"Love for Love" is not so good a play as "The Way of the World" and it is bawdy enough to attract numbers of dirty minded persons who snigger throughout. In "The Way of the World" there is no line which is bawdy without its underlying justification of glittering wit. In "Love for Love" there are lines which are bawdy for bawdiness' own sweet sake. It is probable that if Mr. Belasco had been alive under the Stuarts he would have produced "Love for Love", after having first engaged a play carpenter to tack on a sweet and moral ending.

The Stagers opened their venture as a subscription theatre by presenting "The Blue Peter", a play by E. Temple Thurston which had about it a curious, indefinable flavor of fifteen years ago. It contained one excellent act and here and there a bit of good writing, but it is on the whole theatrical, and unreal. Margaret Wycherly and Mary Kennedy gave two of the best performances witnessed this season.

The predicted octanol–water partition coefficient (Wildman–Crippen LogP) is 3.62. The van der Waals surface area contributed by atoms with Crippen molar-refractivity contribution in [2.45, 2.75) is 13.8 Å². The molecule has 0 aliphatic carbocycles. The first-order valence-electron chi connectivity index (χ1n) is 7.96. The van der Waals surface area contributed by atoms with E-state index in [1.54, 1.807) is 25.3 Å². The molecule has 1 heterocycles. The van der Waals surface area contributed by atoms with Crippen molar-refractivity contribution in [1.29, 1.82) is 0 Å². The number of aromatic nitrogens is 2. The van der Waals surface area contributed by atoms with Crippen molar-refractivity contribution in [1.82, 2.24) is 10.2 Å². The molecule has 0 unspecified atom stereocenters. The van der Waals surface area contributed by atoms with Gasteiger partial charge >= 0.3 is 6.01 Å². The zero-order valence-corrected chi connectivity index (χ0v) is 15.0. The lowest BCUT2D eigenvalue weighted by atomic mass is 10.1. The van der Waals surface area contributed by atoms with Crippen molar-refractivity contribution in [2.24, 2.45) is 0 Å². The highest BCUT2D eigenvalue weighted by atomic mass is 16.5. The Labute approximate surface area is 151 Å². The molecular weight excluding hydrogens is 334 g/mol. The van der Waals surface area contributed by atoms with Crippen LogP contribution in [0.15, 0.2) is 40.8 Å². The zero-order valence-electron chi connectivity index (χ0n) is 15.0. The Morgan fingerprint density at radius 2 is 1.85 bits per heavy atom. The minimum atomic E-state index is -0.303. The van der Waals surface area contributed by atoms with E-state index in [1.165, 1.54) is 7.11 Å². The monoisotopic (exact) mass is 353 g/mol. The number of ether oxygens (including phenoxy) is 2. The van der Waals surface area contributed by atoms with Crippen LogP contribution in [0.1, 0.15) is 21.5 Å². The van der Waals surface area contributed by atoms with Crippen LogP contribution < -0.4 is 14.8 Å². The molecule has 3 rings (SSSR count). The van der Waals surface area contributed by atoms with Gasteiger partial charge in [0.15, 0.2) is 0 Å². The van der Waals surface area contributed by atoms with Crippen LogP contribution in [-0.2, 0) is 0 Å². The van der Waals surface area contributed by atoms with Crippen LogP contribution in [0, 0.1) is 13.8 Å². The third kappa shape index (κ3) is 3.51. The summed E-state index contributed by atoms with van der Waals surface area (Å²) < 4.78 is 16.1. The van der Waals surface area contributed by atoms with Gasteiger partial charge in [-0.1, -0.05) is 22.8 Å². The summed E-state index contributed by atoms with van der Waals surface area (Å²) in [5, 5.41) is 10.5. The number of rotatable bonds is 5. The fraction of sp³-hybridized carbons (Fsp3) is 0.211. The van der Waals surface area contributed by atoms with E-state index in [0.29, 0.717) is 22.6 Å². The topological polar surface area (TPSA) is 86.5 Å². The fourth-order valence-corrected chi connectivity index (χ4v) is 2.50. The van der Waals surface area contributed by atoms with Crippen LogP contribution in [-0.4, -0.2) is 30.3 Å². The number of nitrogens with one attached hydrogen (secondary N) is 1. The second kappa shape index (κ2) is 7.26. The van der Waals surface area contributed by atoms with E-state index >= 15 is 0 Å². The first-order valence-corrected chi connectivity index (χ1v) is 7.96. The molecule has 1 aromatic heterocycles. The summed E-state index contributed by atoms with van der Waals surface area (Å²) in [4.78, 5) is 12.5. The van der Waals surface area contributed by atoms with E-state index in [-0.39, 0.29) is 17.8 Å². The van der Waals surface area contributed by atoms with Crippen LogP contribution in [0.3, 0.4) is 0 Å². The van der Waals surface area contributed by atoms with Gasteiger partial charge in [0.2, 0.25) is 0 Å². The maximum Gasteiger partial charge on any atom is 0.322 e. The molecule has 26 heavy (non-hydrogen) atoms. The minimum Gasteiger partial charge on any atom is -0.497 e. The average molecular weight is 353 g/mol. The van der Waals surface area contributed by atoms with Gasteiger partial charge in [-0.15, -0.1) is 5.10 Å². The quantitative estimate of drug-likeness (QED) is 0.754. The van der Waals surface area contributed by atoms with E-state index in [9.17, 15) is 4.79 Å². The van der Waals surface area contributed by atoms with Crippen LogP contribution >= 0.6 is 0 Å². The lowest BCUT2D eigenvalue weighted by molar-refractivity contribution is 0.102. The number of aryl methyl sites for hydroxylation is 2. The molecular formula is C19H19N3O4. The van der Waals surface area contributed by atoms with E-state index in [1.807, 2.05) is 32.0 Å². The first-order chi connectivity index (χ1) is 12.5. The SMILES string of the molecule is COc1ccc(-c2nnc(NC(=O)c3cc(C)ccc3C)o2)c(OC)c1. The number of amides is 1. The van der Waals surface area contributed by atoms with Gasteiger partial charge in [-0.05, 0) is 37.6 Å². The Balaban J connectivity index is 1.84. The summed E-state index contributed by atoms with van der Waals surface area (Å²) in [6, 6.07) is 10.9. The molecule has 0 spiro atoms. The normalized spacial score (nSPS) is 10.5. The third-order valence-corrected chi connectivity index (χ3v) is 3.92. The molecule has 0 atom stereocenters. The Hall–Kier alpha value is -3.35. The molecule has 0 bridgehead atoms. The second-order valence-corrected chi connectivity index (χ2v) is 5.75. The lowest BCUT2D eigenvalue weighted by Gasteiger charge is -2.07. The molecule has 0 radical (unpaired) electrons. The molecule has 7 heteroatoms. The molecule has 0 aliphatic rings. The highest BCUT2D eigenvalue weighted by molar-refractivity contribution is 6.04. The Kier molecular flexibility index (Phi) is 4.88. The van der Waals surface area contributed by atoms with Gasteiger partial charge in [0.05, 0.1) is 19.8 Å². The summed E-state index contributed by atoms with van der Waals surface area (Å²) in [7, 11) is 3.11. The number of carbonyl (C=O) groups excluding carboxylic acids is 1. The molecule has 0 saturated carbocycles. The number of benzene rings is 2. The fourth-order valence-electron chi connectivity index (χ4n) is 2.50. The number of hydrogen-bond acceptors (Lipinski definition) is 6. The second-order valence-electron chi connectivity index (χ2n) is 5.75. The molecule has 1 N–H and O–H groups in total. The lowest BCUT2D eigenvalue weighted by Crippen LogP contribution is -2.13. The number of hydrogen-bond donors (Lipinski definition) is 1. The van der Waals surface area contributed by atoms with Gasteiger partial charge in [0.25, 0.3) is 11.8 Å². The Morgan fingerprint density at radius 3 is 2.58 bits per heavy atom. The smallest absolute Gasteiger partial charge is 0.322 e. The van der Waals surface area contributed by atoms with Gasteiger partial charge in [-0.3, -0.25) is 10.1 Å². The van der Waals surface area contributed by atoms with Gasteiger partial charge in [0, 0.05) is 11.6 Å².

One of the most painful experiences of the year was the revival of Charles Rann Kennedy's "The Servant in the

THE DRAMA SHELF "Desire Under the Elms" by Eugene O'Neill (Boni, Liveright). Mr. Broun is quoted on the jacket as "having been cleansed by pity and terror”. At any rate here, in one volume, is the much discussed New England tragedy.

"Mister Pitt" by Zona Gale (Appleton). Delicate and deft writing in this character study.

"Twenty Years on Broadway" by George M. Cohan (Harper). The same quality of life and zest that makes Mr. Cohan Mr. Cohan, makes this autobiography almost Mr. Cohan.

"The Mandarin Coat" by Alice C.D. Riley (Brentano). Natural dialogue is the best quality of these six quite actable one act plays.

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House". It is amazing that this strange mixture of sentimentality and rhetoric should ever have found a place as one of the minor classics of the past twenty five years.